He was quite small. That he had approached her so boldly definitely stood in his favor; he was not a coward and would make a fine defender of the nest. Even his diminutive stature was quite impressive, given the others of their kind she’d encountered. Perhaps some of the large ones had survived the dark times after all.
It was hard to judge his more refined qualities; he was in the throes of the lek from the moment he’d set eyes on her. His display was quite nice, the coloring of his puffed out wattle changing as he displayed his fine pectorals and tiny sternum, the body of a soarer. His dance was enthusiastic, but his vocalizations were so overwhelmed by his passions she’d made more sense of what the small strange female non-winged one with the offspring she’d encountered.
“BIG! BIG LEGS! BIG EGGS! BIG WINGS FLY HIGH! PRETTY PRETTY PRETTY PLEASE! BIG! BIG! BIG!
He didn’t seem very bright. Perhaps he was not a creature of the sun. Still, she’d be polite. She responded with a polite belch of flame. That really set him off.
FIRE! FIRE! FIRE! BIG! BIG! BIG! BIG! PRETTY PRETTY PRETTY PLEASE! BIG! BIG! BIG!
She waited for him to display his fire. While she understood his attraction to her size, and her potential to produce large offspring, the legs thing confused her. That was one of his characteristics she found quite attractive. His read end was much more aerodynamic than hers. His landing in front of her hand been quite impressive.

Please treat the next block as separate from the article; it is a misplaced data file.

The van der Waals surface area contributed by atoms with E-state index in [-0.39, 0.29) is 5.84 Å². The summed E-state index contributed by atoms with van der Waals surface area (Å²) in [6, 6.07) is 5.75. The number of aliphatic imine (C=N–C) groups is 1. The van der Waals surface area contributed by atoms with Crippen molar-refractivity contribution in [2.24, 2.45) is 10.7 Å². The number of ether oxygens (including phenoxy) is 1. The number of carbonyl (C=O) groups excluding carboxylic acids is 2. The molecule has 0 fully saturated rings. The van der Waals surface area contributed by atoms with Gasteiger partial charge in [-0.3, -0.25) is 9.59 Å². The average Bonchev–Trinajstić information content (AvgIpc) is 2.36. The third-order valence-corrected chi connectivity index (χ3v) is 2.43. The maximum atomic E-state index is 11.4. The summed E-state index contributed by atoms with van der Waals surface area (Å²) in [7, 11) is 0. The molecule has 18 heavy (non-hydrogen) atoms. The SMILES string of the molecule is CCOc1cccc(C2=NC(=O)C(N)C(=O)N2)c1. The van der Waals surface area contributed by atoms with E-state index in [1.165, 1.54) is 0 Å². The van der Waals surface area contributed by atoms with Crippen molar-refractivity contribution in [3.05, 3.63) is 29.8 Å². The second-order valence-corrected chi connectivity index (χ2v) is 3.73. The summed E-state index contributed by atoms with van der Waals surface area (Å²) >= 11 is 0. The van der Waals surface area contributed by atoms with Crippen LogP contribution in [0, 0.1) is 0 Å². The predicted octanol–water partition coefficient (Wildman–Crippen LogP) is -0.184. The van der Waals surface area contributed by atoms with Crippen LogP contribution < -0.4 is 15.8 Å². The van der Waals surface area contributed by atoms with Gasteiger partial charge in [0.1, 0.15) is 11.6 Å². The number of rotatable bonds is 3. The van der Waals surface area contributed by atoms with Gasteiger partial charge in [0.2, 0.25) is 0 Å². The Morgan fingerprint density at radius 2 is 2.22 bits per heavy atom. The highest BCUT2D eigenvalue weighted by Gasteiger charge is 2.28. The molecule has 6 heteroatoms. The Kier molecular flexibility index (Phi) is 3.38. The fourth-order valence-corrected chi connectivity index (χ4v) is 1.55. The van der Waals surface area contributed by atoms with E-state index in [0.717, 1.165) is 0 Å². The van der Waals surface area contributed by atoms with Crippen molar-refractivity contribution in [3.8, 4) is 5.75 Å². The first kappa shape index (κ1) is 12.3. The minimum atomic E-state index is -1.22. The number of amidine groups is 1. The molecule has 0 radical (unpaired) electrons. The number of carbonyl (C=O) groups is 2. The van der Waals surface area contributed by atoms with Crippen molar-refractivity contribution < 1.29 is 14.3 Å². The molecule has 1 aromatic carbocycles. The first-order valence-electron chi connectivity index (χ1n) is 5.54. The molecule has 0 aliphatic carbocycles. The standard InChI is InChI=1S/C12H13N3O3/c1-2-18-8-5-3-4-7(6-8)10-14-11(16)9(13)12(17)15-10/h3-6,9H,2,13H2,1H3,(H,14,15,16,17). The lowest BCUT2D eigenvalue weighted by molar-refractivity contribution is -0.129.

She stared at him, hoping for some non-lekking communication with this friendly visitor.
PRETTY PRETTY PRETTY PLEASE!
Apparently he lacked fire. Perhaps it was because he was a carrion eater, she could smell it on him. While the thought of eating the dead bothered her, she’d done it during the dark times. It was hard on her intestinal flora, often introducing competitors to those in the unique ecosystem of her species’ gut. Even that held an odd attraction for her, his grotesque diet, something her immune and reproductive systems told her might be good. Genetic recombination had been influencing mate choice in life since it began, another of those things the Phoenix knew but didn’t.
She jumped from the rocks, silently inviting him to join her in flight. They soared together, and indeed, he was more agile than she in the air. He had beautiful wings, with feathers widespread in flight, and his narrow tail feathers provided incredible maneuvering ability. He was a sight to behold. When several other males joined them and started showing off for her, it gave her great joy and she dropped behind and above them to watch.
She saw others of their kind, females, watching as well. They were smaller than their partners, perhaps that explained the males’ fascination with her size. She really couldn’t imagine it was her ungainly legs that attracted them.
She decided to return to her aerie and wait. Perhaps there were those of her kind here, or others more closely related to her at least. The condors’ reaction to her gave her doubt and grief to sit with. Perhaps these would be her new kind.
If they were to be, the suitors would return. The lizard brain carried evolution far. She could sense it in the odd ones, they were something different. While all of the warm furred ones were new to her, these had something odd that they seemed to share with her.